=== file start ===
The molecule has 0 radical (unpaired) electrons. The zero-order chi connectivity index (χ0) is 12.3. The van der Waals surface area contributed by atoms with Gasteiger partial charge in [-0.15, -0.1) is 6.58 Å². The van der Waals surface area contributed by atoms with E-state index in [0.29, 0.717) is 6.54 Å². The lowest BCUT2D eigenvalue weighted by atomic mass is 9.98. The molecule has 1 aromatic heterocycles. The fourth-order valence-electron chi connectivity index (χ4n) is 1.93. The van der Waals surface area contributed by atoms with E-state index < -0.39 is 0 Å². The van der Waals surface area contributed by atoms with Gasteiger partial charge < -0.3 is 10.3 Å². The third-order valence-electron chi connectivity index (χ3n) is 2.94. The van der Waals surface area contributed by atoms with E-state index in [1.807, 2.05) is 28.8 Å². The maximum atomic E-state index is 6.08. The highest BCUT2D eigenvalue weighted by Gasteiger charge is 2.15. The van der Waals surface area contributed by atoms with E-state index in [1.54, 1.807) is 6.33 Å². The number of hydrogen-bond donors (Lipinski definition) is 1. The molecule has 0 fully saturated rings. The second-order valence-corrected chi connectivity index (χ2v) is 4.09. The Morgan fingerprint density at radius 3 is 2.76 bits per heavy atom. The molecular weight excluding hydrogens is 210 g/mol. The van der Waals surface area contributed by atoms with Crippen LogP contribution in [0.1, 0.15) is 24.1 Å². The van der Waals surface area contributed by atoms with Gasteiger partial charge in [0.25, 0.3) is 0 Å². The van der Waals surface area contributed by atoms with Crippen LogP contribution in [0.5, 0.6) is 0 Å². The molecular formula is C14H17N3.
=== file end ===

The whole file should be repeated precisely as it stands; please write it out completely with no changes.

The molecule has 0 radical (unpaired) electrons. The zero-order chi connectivity index (χ0) is 12.3. The van der Waals surface area contributed by atoms with Gasteiger partial charge in [-0.15, -0.1) is 6.58 Å². The van der Waals surface area contributed by atoms with E-state index in [0.29, 0.717) is 6.54 Å². The lowest BCUT2D eigenvalue weighted by atomic mass is 9.98. The molecule has 1 aromatic heterocycles. The fourth-order valence-electron chi connectivity index (χ4n) is 1.93. The van der Waals surface area contributed by atoms with E-state index < -0.39 is 0 Å². The van der Waals surface area contributed by atoms with Gasteiger partial charge < -0.3 is 10.3 Å². The third-order valence-electron chi connectivity index (χ3n) is 2.94. The van der Waals surface area contributed by atoms with E-state index in [1.807, 2.05) is 28.8 Å². The maximum atomic E-state index is 6.08. The highest BCUT2D eigenvalue weighted by Gasteiger charge is 2.15. The van der Waals surface area contributed by atoms with E-state index in [1.54, 1.807) is 6.33 Å². The number of hydrogen-bond donors (Lipinski definition) is 1. The molecule has 0 fully saturated rings. The second-order valence-corrected chi connectivity index (χ2v) is 4.09. The Morgan fingerprint density at radius 3 is 2.76 bits per heavy atom. The molecular weight excluding hydrogens is 210 g/mol. The van der Waals surface area contributed by atoms with Crippen LogP contribution in [0.1, 0.15) is 24.1 Å². The van der Waals surface area contributed by atoms with Gasteiger partial charge in [0.25, 0.3) is 0 Å². The van der Waals surface area contributed by atoms with Crippen LogP contribution in [0.5, 0.6) is 0 Å². The molecular formula is C14H17N3.